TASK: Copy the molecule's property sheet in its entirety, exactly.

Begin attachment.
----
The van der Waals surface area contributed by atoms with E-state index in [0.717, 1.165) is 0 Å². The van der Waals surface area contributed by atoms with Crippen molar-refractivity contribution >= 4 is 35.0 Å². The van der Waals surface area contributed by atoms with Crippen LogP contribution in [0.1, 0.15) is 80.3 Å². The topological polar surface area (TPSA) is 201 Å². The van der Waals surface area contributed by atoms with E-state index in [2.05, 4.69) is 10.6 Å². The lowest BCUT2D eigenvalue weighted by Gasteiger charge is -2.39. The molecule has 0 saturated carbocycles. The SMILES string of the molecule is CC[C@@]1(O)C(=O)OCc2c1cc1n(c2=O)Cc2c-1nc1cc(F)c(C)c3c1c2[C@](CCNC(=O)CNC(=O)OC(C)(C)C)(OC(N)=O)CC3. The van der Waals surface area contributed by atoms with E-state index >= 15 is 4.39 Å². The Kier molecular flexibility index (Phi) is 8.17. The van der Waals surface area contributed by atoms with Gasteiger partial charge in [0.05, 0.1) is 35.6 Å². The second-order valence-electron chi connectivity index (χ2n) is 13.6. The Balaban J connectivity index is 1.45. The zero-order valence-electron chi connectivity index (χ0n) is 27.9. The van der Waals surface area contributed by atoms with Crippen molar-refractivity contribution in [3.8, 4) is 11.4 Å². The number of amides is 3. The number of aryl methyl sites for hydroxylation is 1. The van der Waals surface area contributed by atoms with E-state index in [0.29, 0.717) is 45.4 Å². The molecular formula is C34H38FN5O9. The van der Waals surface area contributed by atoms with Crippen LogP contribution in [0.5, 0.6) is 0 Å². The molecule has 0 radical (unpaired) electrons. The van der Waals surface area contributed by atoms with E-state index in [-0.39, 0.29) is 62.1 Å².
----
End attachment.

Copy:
The van der Waals surface area contributed by atoms with E-state index in [0.717, 1.165) is 0 Å². The van der Waals surface area contributed by atoms with Crippen molar-refractivity contribution >= 4 is 35.0 Å². The van der Waals surface area contributed by atoms with Crippen LogP contribution in [0.1, 0.15) is 80.3 Å². The topological polar surface area (TPSA) is 201 Å². The van der Waals surface area contributed by atoms with E-state index in [2.05, 4.69) is 10.6 Å². The lowest BCUT2D eigenvalue weighted by Gasteiger charge is -2.39. The molecule has 0 saturated carbocycles. The SMILES string of the molecule is CC[C@@]1(O)C(=O)OCc2c1cc1n(c2=O)Cc2c-1nc1cc(F)c(C)c3c1c2[C@](CCNC(=O)CNC(=O)OC(C)(C)C)(OC(N)=O)CC3. The van der Waals surface area contributed by atoms with E-state index >= 15 is 4.39 Å². The Kier molecular flexibility index (Phi) is 8.17. The van der Waals surface area contributed by atoms with Gasteiger partial charge in [0.05, 0.1) is 35.6 Å². The second-order valence-electron chi connectivity index (χ2n) is 13.6. The Balaban J connectivity index is 1.45. The zero-order valence-electron chi connectivity index (χ0n) is 27.9. The van der Waals surface area contributed by atoms with Crippen molar-refractivity contribution in [3.8, 4) is 11.4 Å². The number of amides is 3. The number of aryl methyl sites for hydroxylation is 1. The van der Waals surface area contributed by atoms with E-state index in [0.29, 0.717) is 45.4 Å². The molecular formula is C34H38FN5O9. The van der Waals surface area contributed by atoms with Crippen LogP contribution in [0.5, 0.6) is 0 Å². The molecule has 0 radical (unpaired) electrons. The van der Waals surface area contributed by atoms with E-state index in [-0.39, 0.29) is 62.1 Å².